Meanwhile I continued to explore the possibilities of some current mission leader being recruitable to set up this kind of large informal annex. I tried in vain to persuade a number of leaders. It finally became clear that I was the only one who was willing and able to walk out of their present job and attempt a project as huge and risky as this was. Later I realized that since we obviously began with a huge fund-raising need, many more were deterred by that grim reality alone.
(In fact, once the property was paid off, we had many takers.)
So, in the fall of 1976, I took a two-year leave of absence from Fuller. I continued to teach some, but my main task was to establish this new center. I was 51 at that time. I had engineering training, a Ph.D. an M.Div. plus mission field experience and teaching at Fuller behind me. I could always go back to Fuller, where I am to this day still listed as a faculty member (a “Distinguished Missiologist in Residence”). What did I have to lose? My wife and my whole family of four unmarried daughters were completely unanimous that this was what God wanted us to do.
I did not push into this very eagerly. At no time in my life before or after have I to the extent I did then, sense that God was forcing me to choose a much harder row to hoe. And on the other hand, after we made the decision to leave Fuller we did not at any point in the next thirteen years, during which we paid off the campus, feel that God had promised us success. We only felt that the value of the goal was sufficient justification to go all out, sink or swim. I coined the phrase, “You do not evaluate a risk by the probability of success but by the worthiness of the goal.” We were willing to fail because the goal we sensed was so urgent and strategic.
I said I was 51 at that time. That is exactly the half way point between the age of 24 and my present 78 years. The second half of my productive life has been even more exciting than the first half. Suffice it to say we started without backers, no denomination, not even a single congregation, no mailing list, and only about $100 in cash. It would seem that if we went from that to a $40 million dollar set of properties that are free and clear this would be a fascinating, almost unbelievable story. My first wife’s book in its latest revision is called I Will Do a New Thing, tells that story in detail. We became self-sufficient not needing or wanting to go out for funds in the name of our institution. We now in our university enroll in various programs over 6,000 new students a year, drawing upon over 900 teachers/professors all over the country, teaching in over 130 places in the U.S. alone, are active in many languages with half of our staff either at regional centers in the USA or in similar activities around the world. Our basic institution is a community of missionaries whose support comes in directly as is the case with most missionaries. The basic corporation’s legal name is the Frontier Mission Fellowship. Its two main closely cooperating projects are the U.S. Center for World Mission, which is on the north side of Elizabeth and the university which is on the south side. The Frontier Mission Fellowship, of which I am still the active General Director was incorporated late in 1976. Paul Cedar spoke at our 25th anniversary cele- bration in 2002. Some years ago he withdrew from all boards except ours. We have greatly appreciated Lake Avenue Church . All four of my daughters are full-time missionaries and both they and their 14 children and my own support comes in part from Lake Avenue . Bill Bright was another major supporter from the very first days all through our 27 years of involvement following the Fuller teaching period.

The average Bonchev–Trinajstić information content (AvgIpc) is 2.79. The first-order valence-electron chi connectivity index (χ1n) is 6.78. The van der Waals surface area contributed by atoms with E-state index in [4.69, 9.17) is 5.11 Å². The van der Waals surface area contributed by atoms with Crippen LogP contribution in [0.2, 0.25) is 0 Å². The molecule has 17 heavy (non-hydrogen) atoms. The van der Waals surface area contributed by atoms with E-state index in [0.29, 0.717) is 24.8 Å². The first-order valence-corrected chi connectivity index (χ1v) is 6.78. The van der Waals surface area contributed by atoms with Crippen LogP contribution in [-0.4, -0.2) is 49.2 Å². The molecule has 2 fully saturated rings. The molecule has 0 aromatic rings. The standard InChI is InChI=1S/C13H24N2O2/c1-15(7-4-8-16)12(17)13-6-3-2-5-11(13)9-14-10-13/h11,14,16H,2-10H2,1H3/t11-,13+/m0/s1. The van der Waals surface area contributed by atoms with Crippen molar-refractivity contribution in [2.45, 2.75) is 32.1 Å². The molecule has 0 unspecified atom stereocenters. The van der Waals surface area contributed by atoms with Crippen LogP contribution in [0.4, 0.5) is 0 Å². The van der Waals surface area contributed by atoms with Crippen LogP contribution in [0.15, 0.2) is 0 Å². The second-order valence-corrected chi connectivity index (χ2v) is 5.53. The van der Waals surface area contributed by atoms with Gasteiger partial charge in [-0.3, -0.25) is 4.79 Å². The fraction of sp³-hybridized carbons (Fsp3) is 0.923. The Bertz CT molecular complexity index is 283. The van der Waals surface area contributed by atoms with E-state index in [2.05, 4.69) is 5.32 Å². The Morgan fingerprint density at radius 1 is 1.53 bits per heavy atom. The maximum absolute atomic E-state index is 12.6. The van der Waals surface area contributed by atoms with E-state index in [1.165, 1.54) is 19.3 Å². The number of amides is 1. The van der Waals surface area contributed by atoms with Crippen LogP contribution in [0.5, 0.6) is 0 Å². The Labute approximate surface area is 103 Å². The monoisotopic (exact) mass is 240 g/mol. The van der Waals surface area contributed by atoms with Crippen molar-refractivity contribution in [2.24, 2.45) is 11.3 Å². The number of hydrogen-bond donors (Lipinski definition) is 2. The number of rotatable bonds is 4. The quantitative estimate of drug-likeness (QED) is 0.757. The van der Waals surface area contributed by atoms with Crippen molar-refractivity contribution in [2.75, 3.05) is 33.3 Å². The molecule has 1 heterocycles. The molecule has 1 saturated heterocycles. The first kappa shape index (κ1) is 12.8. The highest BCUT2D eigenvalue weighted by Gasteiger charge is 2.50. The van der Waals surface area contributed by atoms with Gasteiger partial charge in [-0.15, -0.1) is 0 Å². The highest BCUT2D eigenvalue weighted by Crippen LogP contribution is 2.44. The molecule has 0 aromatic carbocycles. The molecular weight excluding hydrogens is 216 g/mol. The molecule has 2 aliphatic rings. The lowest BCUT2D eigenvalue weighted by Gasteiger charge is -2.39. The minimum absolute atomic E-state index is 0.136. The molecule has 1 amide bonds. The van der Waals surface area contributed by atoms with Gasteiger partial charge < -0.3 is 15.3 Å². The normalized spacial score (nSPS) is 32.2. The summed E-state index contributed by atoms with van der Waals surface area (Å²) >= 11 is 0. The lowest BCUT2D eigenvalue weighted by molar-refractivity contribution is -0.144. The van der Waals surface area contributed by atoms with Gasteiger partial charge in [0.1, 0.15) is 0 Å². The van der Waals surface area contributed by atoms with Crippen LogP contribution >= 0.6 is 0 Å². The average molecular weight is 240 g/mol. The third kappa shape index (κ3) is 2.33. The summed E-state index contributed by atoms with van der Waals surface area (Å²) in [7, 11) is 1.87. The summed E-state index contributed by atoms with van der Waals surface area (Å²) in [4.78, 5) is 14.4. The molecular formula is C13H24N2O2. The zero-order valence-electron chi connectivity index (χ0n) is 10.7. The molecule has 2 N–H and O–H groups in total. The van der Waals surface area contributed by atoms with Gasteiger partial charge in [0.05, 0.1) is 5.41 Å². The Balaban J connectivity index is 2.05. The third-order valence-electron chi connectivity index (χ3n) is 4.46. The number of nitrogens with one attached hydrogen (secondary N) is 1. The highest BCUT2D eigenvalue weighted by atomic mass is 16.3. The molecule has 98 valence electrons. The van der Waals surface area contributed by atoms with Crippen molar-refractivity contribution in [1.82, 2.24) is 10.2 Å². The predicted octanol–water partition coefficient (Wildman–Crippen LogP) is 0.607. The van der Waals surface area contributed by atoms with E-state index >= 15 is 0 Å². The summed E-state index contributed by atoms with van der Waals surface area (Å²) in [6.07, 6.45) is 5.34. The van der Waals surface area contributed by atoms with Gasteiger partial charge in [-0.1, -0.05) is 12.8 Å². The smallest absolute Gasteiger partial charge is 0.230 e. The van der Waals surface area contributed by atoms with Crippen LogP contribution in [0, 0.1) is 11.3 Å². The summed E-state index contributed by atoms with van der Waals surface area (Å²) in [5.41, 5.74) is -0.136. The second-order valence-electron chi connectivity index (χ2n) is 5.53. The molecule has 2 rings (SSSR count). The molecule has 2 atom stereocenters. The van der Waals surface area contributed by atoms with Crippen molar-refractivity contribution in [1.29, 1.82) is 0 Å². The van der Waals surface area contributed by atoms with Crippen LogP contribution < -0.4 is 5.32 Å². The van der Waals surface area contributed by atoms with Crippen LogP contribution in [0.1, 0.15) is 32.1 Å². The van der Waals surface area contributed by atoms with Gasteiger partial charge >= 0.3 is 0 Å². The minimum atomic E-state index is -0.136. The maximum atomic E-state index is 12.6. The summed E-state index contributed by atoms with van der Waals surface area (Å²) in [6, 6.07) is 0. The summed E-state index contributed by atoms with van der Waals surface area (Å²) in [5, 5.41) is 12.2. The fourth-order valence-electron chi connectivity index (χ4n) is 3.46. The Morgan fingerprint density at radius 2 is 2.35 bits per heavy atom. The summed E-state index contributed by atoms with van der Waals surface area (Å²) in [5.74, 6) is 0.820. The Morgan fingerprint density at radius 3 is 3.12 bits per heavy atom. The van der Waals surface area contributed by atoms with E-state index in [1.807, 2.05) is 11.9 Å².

But, as I say, the second half of my “productive” 54 years will need to be pursued another time.